Grade: C

There’s no question that the new picture from that renowned auteur Ice Cube is cinematic junk food–a hyperactive buddy movie with lots of frenetic chases, loads of gunfire, reams of alternately jokey and ripe dialogue, cookie-cutter characters and a convoluted diamond-heist plot which makes absolutely no sense. But it’s fairly tasty nonetheless–at least by the admittedly undemanding standards of this hackneyed genre.

The reason for that is probably that while Mr. Cube co-wrote the script and is one of the stars, he’s handed over directing duties to Kevin Bray, a newcomer who proves adroit at staging action scenes and getting through the lamentable expository sequences and frantic comic interludes with a minimum of embarrassment. That wasn’t the case with “The Players Club,” the awful 1998 piece that Ice Cube directed himself; but it does mirror the comparative success of his “Friday” series (the third episode of which is currently in preparation).

The immediate ancestry of “All About the Benjamins” can be traced back to the Simpson- Bruckheimer team’s 1995 “Bad Boys,” but that was just an African-American variant of the sort of wisecracking action picture featuring an unlikely pair of guys that’s been around forever. This example does exactly what you’d expect. It teams a burly, intense bounty hunter (Cube) with a fast-talking con-man he’s been chasing (Mike Epps) to track down a vicious criminal kingpin (Tommy Flanagan) and retrieve millions in hot rocks. It adds a bevy of nasty henchman in the employ of the main villain, a couple of vivacious girlfriends for the heroes, and a subsidiary plot thread about a missing lottery ticket that gives Epps an opportunity for lots of farcical bits–as well as the obligatory throbbing rap score). Predictably, the language is extremely rough (the recurrent culprit here isn’t the “F” word but the elongated “MF” one), and there’s plenty of shattered glass, screeching tires, bullet firefights and fisticuffs, as well as numerous comic rants that give Epps a chance to show off his standup-style hysterics. In the midst of such stuff it’s senseless to ask for any plausibility or coherence, and so the script doesn’t bother to provide any. But the testosterone level is mile-high.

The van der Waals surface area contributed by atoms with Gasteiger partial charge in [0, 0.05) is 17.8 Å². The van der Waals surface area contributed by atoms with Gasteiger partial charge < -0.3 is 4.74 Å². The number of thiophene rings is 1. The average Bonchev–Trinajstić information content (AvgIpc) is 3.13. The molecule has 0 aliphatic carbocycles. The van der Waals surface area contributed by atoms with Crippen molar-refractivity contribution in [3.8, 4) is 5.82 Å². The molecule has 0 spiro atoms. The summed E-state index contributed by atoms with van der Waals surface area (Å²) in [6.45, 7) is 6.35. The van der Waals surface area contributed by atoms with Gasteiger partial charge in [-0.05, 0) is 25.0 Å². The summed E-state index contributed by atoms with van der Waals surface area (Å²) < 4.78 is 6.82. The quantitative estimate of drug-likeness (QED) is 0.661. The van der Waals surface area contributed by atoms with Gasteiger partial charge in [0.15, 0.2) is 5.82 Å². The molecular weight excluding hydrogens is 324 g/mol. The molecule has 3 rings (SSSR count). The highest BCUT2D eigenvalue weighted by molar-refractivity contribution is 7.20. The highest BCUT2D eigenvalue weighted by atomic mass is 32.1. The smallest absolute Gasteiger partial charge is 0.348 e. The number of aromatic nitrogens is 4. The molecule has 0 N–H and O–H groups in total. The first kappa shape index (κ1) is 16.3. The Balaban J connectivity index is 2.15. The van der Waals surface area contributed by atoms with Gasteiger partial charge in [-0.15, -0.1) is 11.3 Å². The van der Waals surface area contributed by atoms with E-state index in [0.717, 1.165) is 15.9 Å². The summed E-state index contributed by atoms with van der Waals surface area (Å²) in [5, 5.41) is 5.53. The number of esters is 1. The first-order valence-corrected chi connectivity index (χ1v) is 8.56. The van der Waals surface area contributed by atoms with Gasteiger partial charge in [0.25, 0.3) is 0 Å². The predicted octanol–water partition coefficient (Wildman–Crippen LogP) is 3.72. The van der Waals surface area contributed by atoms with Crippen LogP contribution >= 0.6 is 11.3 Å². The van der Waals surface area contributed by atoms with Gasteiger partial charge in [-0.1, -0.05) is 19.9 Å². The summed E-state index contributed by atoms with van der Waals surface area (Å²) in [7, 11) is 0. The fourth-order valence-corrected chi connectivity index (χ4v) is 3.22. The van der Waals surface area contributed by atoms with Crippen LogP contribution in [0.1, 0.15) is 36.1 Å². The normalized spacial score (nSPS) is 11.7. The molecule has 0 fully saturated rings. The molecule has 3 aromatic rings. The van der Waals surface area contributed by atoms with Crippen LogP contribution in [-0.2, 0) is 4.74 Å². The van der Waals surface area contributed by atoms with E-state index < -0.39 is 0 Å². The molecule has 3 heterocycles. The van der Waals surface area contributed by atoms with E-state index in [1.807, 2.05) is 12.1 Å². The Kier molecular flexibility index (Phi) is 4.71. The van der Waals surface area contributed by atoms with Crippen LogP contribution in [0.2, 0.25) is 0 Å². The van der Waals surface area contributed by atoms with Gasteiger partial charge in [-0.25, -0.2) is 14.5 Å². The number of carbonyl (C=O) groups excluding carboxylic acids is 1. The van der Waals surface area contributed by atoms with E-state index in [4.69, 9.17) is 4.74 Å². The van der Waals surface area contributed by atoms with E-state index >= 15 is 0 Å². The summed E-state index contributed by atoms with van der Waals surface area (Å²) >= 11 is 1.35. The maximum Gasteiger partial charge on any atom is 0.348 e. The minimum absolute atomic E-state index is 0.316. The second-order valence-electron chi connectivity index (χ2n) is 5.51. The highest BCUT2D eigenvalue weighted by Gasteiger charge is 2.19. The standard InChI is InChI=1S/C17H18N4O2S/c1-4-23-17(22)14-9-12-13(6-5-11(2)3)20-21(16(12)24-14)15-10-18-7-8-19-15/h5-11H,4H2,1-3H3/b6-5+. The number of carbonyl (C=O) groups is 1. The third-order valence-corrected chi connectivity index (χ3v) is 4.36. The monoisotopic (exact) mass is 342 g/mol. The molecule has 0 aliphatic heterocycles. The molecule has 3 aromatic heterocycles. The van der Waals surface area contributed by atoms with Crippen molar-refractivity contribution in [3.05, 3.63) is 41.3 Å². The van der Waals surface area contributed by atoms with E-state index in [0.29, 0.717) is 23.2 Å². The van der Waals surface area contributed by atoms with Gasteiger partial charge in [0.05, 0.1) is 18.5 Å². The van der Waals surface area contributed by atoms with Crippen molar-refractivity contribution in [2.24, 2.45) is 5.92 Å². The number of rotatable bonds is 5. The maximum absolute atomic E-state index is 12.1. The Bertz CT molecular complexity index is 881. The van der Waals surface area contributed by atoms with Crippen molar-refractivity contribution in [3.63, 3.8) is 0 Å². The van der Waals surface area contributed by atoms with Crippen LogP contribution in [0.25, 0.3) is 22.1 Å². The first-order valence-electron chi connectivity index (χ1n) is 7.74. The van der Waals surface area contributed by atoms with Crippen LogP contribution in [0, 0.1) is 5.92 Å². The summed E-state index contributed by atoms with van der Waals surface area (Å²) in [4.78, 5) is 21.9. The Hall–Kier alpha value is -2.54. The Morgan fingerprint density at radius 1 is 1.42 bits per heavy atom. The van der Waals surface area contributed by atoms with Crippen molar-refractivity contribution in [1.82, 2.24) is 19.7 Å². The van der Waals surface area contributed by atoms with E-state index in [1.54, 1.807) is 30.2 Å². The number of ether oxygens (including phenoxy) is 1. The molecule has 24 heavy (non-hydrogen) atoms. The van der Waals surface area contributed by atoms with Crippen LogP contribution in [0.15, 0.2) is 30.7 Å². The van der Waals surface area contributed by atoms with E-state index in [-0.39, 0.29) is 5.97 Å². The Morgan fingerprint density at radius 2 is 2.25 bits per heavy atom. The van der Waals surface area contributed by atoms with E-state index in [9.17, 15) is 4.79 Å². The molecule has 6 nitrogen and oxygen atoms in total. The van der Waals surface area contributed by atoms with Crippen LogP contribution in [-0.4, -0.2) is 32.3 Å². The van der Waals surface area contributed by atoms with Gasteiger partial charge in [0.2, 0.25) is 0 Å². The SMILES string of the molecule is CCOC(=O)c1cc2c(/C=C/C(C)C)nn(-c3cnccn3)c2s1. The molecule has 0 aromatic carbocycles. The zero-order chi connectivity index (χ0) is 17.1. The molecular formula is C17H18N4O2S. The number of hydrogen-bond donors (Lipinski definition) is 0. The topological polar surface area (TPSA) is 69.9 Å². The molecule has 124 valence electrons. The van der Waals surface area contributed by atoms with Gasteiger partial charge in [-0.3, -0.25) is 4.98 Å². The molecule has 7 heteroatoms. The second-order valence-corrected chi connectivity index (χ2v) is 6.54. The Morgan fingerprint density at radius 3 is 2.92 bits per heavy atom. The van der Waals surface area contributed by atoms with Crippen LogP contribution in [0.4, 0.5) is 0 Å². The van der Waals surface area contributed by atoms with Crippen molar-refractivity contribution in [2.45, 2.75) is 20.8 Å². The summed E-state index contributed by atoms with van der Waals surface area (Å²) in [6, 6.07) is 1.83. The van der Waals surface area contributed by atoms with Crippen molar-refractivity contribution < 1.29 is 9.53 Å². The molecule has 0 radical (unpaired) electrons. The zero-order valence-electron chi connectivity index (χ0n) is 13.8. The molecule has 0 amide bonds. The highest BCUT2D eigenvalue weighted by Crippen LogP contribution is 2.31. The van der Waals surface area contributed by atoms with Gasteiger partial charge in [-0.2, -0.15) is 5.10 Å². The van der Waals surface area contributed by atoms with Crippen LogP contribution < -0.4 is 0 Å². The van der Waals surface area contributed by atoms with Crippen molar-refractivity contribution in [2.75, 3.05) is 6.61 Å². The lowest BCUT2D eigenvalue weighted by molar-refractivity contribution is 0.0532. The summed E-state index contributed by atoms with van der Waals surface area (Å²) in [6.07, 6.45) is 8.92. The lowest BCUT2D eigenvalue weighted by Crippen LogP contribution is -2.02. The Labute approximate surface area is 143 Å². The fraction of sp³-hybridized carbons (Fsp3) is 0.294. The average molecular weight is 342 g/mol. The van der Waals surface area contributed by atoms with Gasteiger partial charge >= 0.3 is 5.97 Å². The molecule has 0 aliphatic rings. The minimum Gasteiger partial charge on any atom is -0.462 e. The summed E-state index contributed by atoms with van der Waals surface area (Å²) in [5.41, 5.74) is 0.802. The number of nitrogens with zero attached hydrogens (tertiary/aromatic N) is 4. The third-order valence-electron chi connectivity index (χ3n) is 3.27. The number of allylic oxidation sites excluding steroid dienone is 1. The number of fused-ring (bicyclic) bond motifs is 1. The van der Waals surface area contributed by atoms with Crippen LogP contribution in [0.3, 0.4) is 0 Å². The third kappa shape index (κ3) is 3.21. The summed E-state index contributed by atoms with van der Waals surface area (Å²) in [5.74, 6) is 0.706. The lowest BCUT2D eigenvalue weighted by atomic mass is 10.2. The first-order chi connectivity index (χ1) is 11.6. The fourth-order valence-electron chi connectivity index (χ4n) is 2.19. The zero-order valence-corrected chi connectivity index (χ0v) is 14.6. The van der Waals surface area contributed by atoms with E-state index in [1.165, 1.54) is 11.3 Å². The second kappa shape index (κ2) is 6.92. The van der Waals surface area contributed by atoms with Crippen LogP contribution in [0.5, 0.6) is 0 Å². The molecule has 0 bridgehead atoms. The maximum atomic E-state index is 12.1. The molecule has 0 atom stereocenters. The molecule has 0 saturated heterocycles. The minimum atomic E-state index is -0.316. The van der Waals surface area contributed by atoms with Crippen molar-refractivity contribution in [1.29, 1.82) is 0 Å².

The cast gets by. Ice Cube is as stiff as ever–he still resembles Mr. T without the gaudy jewelry–and Epps is a effective substitute for Martin Lawrence; he can surely rattle off insults with the best of them, and does frightened shtick well enough. (Happily, his voice lacks the fingernails- on-a-chalkboard quality of Chris Tucker’s.) Flanagan is simply ferocious as the nefarious brute Williamson, while Carmen Chaplin and Roger Guenveur Smith pull out all the stops as his minions. Supporting gals Eva Mendes and Valarie Rae Miller are lookers and get a chance to clobber a couple of bad guys in the last reel. Anthony Michael Hall is also present, according to the credits, but either he’s unrecognizable or I must have blinked and missed him.

“All About the Benjamins” doesn’t amount to much: it’s sloppily written and empty-headed. But compared to much bigger-budget entries in this cliche-ridden genre–and what one might have expected–it’s not half-bad.